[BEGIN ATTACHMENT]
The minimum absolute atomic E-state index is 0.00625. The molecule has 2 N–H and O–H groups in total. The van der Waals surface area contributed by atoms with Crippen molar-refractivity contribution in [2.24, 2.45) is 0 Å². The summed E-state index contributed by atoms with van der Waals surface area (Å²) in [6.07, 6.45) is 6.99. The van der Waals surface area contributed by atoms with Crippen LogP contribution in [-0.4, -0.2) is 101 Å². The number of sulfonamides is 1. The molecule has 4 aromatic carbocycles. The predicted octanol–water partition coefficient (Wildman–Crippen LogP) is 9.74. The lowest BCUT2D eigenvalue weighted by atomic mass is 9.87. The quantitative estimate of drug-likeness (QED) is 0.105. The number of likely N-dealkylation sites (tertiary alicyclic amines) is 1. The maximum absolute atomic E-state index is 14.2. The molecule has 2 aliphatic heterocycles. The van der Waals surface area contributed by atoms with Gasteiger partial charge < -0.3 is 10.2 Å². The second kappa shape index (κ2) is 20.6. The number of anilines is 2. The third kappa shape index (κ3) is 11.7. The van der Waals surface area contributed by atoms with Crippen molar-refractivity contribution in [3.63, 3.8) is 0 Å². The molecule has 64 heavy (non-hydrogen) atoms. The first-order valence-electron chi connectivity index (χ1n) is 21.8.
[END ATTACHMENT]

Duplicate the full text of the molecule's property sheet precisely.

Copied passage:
The minimum absolute atomic E-state index is 0.00625. The molecule has 2 N–H and O–H groups in total. The van der Waals surface area contributed by atoms with Crippen molar-refractivity contribution in [2.24, 2.45) is 0 Å². The summed E-state index contributed by atoms with van der Waals surface area (Å²) in [6.07, 6.45) is 6.99. The van der Waals surface area contributed by atoms with Crippen LogP contribution in [-0.4, -0.2) is 101 Å². The number of sulfonamides is 1. The molecule has 4 aromatic carbocycles. The predicted octanol–water partition coefficient (Wildman–Crippen LogP) is 9.74. The lowest BCUT2D eigenvalue weighted by atomic mass is 9.87. The quantitative estimate of drug-likeness (QED) is 0.105. The number of likely N-dealkylation sites (tertiary alicyclic amines) is 1. The maximum absolute atomic E-state index is 14.2. The molecule has 2 aliphatic heterocycles. The van der Waals surface area contributed by atoms with Gasteiger partial charge < -0.3 is 10.2 Å². The second kappa shape index (κ2) is 20.6. The number of anilines is 2. The third kappa shape index (κ3) is 11.7. The van der Waals surface area contributed by atoms with Crippen molar-refractivity contribution in [3.63, 3.8) is 0 Å². The molecule has 64 heavy (non-hydrogen) atoms. The first-order valence-electron chi connectivity index (χ1n) is 21.8.